When I just started in the role of an engineering manager, I was struggling to transition from coding myself to supporting my team. It felt impossible to know for sure whether I was having any impact as a manager, which was frustrating — as an engineer, I never had a problem with that. Meetings, email, admin tasks in Pivotal Tracker we used back then, and Slack took up most of my days while my team peacefully worked on projects. I worried I wasn’t adding value.
This problem went away by itself after a while — I guess I just outlived the impostor syndrome. But some time ago, I was reading Andy Grove’s “High Output Management” and saw his simple but powerful equation for measuring a manager’s output:
Manager’s output = The output of your team + The output of others you influence
This formula clicked with me. This was exactly what I needed when I was starting out. To be an effective manager and provide value, you must focus less on individual tasks and spend more time delegating work, coaching people, and nudging other leaders to improve collective output. Because your individual output doesn’t matter anymore.
Your success will be invisible because it’s your team’s success now, but you’re the one who will be blamed for your team’s failures.
When switching from individual contributor roles, it’s quite common to keep focus on things you do. After shifting your focus, you’ll see tangible improvements in your team’s morale, productivity, and work quality. Your own days will feel less frantic as you’ll have a clear purpose and won’t need to question yourself anymore.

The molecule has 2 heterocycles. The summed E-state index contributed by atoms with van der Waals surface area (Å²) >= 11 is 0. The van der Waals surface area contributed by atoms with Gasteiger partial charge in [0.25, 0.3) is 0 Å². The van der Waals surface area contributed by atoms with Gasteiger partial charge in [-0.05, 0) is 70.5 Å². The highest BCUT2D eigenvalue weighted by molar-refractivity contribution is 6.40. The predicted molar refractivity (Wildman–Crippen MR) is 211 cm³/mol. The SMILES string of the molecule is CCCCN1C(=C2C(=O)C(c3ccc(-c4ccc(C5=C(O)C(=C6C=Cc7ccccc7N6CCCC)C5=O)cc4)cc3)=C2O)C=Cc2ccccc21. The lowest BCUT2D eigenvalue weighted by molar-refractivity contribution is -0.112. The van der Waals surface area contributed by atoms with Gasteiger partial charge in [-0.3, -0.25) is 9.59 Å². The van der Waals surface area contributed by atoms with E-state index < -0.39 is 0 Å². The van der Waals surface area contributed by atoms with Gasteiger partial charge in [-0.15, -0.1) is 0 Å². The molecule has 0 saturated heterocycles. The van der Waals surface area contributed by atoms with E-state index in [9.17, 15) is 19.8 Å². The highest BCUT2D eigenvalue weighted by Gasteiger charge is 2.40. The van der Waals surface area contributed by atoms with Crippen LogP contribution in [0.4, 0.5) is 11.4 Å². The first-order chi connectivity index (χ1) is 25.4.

Focus on your team’s output first
If you look at my calendar during the first year of managing people, you will see back-to-back meetings stacked on top of individual project tasks. No wonder I felt anxious and ineffective.
I remember one specific meeting when Tim, an engineer on my team, gently pushed back on a timeline I’d proposed. “We have a lot on our plates right now,” he said. “Adding this project by next Friday seems unrealistic. Besides, the tech debt is so big we can barely add any new functionality.”
I was surprised, thinking about how quickly I could do the task myself. But Tim was right — the team was overloaded while I jumped from one task to the next. Working as a team is a totally different story from working on your own, pretty much like a program is very different from a product, as Frederick Brooks Jr. highlighted in “Mythical Man Month”.
That meeting was a wakeup call. If I wanted my team to produce great work, I needed to step back and support them, which in turn meant spending less time in the weeds and more time unlocking my team’s potential.
Start actively delegating tasks so that people on the team can strengthen their skills, and you can free up your time for coaching and support. It will be hard to give up control at first. But the more you do it, the better the results will be.
Also, make your 1:1s a sacred space for team members to share feedback and ideas. In those meetings, you’ll learn so much about your team’s unique strengths and what impedes your work. Together, you can clear those roadblocks.
Over time, you’ll see increased ownership and velocity from your team. Bugs will go down as morale will go up. By focusing on amplifying your team versus your individual output, you’ll help them gain skills, autonomy, and passion for their work. Your calendar will finally reflect your new role.